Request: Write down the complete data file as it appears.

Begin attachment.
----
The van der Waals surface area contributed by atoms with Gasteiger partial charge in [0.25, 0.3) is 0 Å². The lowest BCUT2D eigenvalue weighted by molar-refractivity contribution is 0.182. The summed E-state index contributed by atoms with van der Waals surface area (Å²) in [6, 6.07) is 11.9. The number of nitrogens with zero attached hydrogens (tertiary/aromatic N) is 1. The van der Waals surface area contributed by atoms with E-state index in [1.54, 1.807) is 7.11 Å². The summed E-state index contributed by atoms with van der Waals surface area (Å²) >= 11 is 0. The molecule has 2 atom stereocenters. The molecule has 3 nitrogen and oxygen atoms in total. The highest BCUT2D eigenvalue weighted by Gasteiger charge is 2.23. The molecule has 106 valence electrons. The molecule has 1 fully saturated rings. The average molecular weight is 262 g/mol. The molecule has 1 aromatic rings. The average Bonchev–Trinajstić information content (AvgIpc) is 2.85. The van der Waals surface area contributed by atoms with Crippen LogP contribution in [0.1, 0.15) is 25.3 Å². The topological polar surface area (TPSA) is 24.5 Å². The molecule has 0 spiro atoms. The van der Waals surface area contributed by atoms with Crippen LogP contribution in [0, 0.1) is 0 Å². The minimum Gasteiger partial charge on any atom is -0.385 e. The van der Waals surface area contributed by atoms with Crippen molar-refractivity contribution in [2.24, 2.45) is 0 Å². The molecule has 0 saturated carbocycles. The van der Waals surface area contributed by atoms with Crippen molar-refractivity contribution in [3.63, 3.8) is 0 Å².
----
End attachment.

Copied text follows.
The van der Waals surface area contributed by atoms with Gasteiger partial charge in [0.25, 0.3) is 0 Å². The lowest BCUT2D eigenvalue weighted by molar-refractivity contribution is 0.182. The summed E-state index contributed by atoms with van der Waals surface area (Å²) in [6, 6.07) is 11.9. The number of nitrogens with zero attached hydrogens (tertiary/aromatic N) is 1. The van der Waals surface area contributed by atoms with E-state index in [1.54, 1.807) is 7.11 Å². The summed E-state index contributed by atoms with van der Waals surface area (Å²) >= 11 is 0. The molecule has 2 atom stereocenters. The molecule has 3 nitrogen and oxygen atoms in total. The highest BCUT2D eigenvalue weighted by Gasteiger charge is 2.23. The molecule has 106 valence electrons. The molecule has 1 fully saturated rings. The average molecular weight is 262 g/mol. The molecule has 1 aromatic rings. The average Bonchev–Trinajstić information content (AvgIpc) is 2.85. The van der Waals surface area contributed by atoms with Crippen LogP contribution in [0.1, 0.15) is 25.3 Å². The topological polar surface area (TPSA) is 24.5 Å². The molecule has 0 spiro atoms. The van der Waals surface area contributed by atoms with Crippen LogP contribution in [0, 0.1) is 0 Å². The minimum Gasteiger partial charge on any atom is -0.385 e. The van der Waals surface area contributed by atoms with Crippen molar-refractivity contribution in [2.24, 2.45) is 0 Å². The molecule has 0 saturated carbocycles. The van der Waals surface area contributed by atoms with Crippen molar-refractivity contribution in [3.63, 3.8) is 0 Å².